If you encounter people brandishing hot dogs and hurling smoothies at each other on Raleigh's Fayetteville Street, don't be alarmed. You've simply come across zealous devotees of Happy and Hale and Tasty 8's Gourmet Hot Dog Company squaring off in the eternal struggle between discipline and indulgence.
Both opened over the summer and it's easy to tell which side they're on even before you see their menus thanks to their names.
Happy and Hale has a small menu divided into two sections—"drink your veggies" and "eat your veggies." The eat section features various salads with combinations well beyond a few leaves of romaine topped with a couple of baby tomatoes and some shredded cheese. These salads are crafted.
The Happy Herbs for example is a blend of arugula, cilantro, dill, mint, baby radish, red onion, crushed cashews and Parmesan in a citrus grapeseed oil dressing. You can get it, like any of the other salads, tossed or chopped. It's a pungent bowl of leafy goodness. Some people are turned off by cilantro and if you're one of those you should look elsewhere on the menu. Perhaps the Walter's Harvest (arugula, roasted butternut squash, dried cranberries, walnuts, goat cheese and orange honey dressing) or the Big Salad (spinach, mesculin, roasted sweet potato, onion, avocado and blue cheese in a balsamic vinaigrette) would suit your palate better.
If you're looking for something more than a cold salad, try the Quinoa Bowl. It combines quinoa, black beans, diced tomato, red onion, avocado, cilantro, feta cheese and the crunch of a tortilla with a red pepper vinaigrette. It's a winner and currently the only dish on the menu served warm.
Maybe it's a residual effect of being told to eat my vegetables as a child but I enjoy the "drink your veggies" portion of the menu more than the salad lineup. There are a variety of cold-pressed juices including the Kale Krusader, Romain Calm and the Pineapple Express. I especially liked the Rise N' Shine with its flavor combo of orange, carrot, apple and ginger root. (For those who don't know, cold press juices are said to retain more nutrients by avoiding the heat and oxidation created by traditional centrifugal juicing methods used in most places.)
Even more to my liking were the smoothies. There may be one that isn't good, but I haven't found it yet. An excellent choice is the City of Oats, which is a much better smoothie than pun, with strawberry, banana, oats, cinnamon, date, peanut butter and almond milk. The Almond Brothers is my personal favorite, a wonderful concoction of almond butter, banana, almond milk, ground coffee and cacao nibs. A week has passed since I had one, and it still calls my name.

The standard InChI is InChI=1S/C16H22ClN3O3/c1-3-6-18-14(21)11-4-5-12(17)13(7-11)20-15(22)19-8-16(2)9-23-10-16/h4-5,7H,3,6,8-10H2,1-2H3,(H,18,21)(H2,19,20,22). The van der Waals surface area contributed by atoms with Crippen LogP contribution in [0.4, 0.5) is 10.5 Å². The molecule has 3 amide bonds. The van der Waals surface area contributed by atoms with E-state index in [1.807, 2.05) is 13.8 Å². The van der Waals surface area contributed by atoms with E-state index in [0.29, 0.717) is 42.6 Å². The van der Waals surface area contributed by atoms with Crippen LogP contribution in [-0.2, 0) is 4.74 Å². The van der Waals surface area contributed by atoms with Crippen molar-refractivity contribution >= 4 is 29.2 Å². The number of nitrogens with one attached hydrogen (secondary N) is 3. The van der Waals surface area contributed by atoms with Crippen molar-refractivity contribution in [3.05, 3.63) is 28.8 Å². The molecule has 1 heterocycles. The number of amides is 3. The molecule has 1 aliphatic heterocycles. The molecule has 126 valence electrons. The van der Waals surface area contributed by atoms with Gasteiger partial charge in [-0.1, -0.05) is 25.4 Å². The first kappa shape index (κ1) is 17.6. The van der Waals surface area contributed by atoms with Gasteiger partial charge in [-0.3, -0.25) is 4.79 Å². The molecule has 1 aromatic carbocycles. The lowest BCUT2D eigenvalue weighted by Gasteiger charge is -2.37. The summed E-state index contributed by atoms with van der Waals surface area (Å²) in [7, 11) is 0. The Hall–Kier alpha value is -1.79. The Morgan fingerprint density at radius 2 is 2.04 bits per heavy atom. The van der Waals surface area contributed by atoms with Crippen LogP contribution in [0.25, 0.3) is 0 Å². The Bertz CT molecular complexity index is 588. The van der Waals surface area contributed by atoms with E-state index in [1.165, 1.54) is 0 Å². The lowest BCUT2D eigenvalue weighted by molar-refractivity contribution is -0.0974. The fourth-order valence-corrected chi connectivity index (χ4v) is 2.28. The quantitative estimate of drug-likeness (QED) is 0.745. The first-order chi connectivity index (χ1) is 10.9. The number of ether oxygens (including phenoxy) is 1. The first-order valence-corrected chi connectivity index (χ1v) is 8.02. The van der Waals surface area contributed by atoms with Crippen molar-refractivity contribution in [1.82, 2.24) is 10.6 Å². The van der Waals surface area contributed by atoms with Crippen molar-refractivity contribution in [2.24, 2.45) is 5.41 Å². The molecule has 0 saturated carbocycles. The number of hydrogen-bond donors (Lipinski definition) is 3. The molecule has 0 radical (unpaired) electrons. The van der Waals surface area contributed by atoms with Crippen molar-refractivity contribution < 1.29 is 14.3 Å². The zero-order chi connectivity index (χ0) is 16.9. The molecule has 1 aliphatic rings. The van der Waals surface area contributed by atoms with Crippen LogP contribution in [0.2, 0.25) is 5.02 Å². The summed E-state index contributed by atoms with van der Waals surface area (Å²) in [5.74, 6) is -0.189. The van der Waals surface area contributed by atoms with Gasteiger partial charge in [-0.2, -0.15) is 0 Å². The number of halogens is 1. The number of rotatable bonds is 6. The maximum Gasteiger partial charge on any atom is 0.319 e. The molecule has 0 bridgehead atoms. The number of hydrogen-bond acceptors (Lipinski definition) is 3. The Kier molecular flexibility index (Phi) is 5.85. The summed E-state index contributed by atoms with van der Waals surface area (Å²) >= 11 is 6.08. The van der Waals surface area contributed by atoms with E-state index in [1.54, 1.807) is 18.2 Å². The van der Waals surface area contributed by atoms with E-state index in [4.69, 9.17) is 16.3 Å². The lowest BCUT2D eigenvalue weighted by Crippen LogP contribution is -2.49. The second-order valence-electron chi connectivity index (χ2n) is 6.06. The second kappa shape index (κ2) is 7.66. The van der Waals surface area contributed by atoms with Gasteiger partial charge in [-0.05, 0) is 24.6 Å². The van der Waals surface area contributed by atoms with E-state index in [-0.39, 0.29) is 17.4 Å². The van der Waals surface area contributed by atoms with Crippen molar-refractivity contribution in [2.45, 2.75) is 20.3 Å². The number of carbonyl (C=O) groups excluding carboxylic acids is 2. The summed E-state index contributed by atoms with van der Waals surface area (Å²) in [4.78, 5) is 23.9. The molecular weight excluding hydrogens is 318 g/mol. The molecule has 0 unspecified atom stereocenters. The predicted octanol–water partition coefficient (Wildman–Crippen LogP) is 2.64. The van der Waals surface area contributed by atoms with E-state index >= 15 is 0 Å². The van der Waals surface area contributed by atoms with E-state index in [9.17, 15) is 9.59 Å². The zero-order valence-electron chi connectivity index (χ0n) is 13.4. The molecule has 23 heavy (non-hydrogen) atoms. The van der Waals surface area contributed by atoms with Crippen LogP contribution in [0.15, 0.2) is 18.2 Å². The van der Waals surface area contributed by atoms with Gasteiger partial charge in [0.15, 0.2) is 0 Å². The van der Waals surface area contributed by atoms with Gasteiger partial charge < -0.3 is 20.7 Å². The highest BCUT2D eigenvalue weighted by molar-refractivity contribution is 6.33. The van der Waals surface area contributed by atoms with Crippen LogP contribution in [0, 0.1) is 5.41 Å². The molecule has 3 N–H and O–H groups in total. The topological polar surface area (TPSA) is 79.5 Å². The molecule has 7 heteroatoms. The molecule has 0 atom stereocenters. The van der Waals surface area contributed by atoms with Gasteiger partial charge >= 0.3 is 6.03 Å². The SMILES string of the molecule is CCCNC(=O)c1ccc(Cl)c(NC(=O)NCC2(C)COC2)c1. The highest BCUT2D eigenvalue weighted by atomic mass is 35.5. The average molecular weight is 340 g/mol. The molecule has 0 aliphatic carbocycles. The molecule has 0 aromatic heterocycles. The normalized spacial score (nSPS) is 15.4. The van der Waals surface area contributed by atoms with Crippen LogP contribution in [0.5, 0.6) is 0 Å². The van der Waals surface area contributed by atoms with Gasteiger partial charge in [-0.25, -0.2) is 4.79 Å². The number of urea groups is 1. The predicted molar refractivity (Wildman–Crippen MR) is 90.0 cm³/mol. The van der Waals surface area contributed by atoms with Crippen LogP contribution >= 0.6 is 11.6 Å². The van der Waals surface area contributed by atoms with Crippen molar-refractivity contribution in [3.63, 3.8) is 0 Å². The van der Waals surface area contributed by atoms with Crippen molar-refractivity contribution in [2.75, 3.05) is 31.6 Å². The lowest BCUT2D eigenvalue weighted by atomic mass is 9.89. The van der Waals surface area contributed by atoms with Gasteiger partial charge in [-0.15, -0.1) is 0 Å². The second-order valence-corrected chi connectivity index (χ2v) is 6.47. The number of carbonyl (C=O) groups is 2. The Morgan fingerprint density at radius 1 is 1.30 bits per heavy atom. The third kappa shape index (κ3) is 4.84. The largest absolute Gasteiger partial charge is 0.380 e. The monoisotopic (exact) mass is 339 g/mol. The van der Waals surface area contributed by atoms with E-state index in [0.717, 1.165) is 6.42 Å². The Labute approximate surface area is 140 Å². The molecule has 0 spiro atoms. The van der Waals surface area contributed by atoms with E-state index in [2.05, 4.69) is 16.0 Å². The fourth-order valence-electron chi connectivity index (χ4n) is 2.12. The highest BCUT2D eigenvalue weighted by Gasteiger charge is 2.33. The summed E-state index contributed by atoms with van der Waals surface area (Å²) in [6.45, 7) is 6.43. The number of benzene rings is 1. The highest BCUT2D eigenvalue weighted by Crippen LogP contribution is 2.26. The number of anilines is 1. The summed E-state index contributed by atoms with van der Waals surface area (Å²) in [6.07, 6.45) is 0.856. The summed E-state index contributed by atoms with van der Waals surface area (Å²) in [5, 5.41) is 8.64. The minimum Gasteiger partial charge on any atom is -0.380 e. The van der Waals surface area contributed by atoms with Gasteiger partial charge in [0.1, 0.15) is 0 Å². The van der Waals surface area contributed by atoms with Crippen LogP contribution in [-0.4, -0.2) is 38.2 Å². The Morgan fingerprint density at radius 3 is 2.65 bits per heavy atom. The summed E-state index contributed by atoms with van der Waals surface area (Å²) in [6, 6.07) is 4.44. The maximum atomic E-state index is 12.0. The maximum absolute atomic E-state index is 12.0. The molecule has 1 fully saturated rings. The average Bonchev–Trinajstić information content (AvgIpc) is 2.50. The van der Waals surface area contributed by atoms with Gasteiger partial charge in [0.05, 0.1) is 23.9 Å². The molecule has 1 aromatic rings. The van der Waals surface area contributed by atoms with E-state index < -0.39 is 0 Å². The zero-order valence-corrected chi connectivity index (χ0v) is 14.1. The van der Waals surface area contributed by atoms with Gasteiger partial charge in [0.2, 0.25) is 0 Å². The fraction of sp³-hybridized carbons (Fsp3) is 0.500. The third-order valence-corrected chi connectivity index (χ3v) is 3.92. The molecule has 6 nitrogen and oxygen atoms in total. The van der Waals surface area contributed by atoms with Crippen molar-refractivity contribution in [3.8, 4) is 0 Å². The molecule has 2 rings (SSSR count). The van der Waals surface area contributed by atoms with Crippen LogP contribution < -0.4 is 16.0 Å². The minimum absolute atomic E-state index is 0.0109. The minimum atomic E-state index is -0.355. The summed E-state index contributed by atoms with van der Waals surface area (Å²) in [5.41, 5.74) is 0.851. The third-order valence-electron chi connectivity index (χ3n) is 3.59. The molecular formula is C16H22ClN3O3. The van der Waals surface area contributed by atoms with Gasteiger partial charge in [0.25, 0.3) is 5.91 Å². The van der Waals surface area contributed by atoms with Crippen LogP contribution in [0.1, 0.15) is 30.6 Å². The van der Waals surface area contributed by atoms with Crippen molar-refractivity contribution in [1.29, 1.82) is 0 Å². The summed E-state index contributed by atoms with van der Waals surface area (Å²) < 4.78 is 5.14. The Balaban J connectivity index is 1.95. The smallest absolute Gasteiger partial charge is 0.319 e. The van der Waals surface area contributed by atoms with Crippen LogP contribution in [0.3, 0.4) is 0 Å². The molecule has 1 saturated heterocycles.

Another point in favor of drinking your veggies is that there is no seating in Happy and Hale. There are a few tables outside, and it is located in the heart of the City Plaza so finding a place to settle isn't difficult, but it is something to consider if, like me, you appreciate the comforts of climate control.
One more quibble: On a recent visit five employees were behind the counter and three customers stood in front, yet several minutes passed without anyone speaking to the customers or asking if they were ready to order. They were prepping for the upcoming lunch rush, so some distraction is understandable, but still it was a tad annoying.
That certainly hasn't been a problem at Tasty 8's. Everyone encountered so far behind its counter has ranged from chipper to welcoming to disconcertingly gregarious. No one is going to tell you to eat your veggies either, although they may ask if you want to pile some on your hot dog.
There are only eight hot dogs to choose from but it may take you a few minutes to decide. For me it comes down to either the El Perro, which delivers a nice kick thanks to a jalapeno-cheddar Buffalo brat with queso con chorizo, guacamole, salsa and jalapenos, or the Yo Adrian, which brings the eye of the tiger with an Angus beef dog, Philly steak, peppers, onions and, of course, Cheese Whiz. Other choices include the Southern Comfort (includes blue cheese slaw and Carolina chili), the National (with pimento cheese and fried okra) and the Coop (with chicken-apple sausage and avocado). All of the breads are made locally at Neomonde bakery, so the buns are tasty fresh.
For those avoiding meat, there is the Tree Hugger, comprising falafel, Green Goddess dressing, arugula, cucumber, tomato and lemon vinaigrette. It's a bit dry though, so if your tastes go in that direction, you may be better off walking down the street to Happy and Hale. (You can also sub the falafel into the other styles on the menu, but no more successfully.)
Along with the dogs there are Belgian frites or sweet potato fries with eight dipping sauces to choose from, eight sodas, eight North Carolina microbrews on tap (sensing a numerical theme here?) and eight "gourmet" shakes. Among the sauces, the Dijon aioli is particularly notable. If indulging in a shake, the black raspberry Berry Berry Good lives up to its name. The Heart & Seoul, a Korean chile chocolate flavor, is a close second.
There are also corn dogs available, although oddly enough there are only two to choose from instead of eight. The Corn Dog Whisperer is a battered and fried beef dog that would make Rick Perry ecstatic (google the Texas governor and corn dog to see him enjoying one at the Iowa State Fair—and the Internet memes that followed). It certainly made me happy.
Having indulged more than once at Tasty 8's recently, my next visit to Fayetteville Street may require waddling down to Happy and Hale for some healthier eating. Fortunately, it doesn't matter whether the deep-fried devil on my left shoulder or the arugula-munching angel on my right shoulder wins out. Either way, my stomach will be happy.
This article appeared in print with the headline "Dual treat."